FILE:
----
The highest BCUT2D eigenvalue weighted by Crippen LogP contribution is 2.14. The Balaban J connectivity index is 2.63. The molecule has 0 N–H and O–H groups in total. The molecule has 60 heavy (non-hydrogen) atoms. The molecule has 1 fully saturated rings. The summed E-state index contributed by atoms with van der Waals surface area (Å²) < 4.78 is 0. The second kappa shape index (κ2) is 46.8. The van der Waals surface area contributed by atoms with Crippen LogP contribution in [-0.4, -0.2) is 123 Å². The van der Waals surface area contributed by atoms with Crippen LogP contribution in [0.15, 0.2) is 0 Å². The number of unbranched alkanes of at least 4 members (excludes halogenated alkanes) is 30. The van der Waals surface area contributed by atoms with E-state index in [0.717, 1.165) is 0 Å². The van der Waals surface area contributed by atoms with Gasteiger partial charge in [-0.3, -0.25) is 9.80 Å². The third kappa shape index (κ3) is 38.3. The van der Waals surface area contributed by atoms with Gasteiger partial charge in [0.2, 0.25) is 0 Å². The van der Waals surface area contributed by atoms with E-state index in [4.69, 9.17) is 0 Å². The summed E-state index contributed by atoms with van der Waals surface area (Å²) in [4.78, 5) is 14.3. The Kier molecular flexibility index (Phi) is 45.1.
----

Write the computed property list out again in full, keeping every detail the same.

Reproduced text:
The highest BCUT2D eigenvalue weighted by Crippen LogP contribution is 2.14. The Balaban J connectivity index is 2.63. The molecule has 0 N–H and O–H groups in total. The molecule has 60 heavy (non-hydrogen) atoms. The molecule has 1 fully saturated rings. The summed E-state index contributed by atoms with van der Waals surface area (Å²) < 4.78 is 0. The second kappa shape index (κ2) is 46.8. The van der Waals surface area contributed by atoms with Crippen LogP contribution in [-0.4, -0.2) is 123 Å². The van der Waals surface area contributed by atoms with Crippen LogP contribution in [0.15, 0.2) is 0 Å². The number of unbranched alkanes of at least 4 members (excludes halogenated alkanes) is 30. The van der Waals surface area contributed by atoms with E-state index in [0.717, 1.165) is 0 Å². The van der Waals surface area contributed by atoms with Gasteiger partial charge in [-0.3, -0.25) is 9.80 Å². The third kappa shape index (κ3) is 38.3. The van der Waals surface area contributed by atoms with Gasteiger partial charge in [0.2, 0.25) is 0 Å². The van der Waals surface area contributed by atoms with E-state index in [4.69, 9.17) is 0 Å². The summed E-state index contributed by atoms with van der Waals surface area (Å²) in [4.78, 5) is 14.3. The Kier molecular flexibility index (Phi) is 45.1.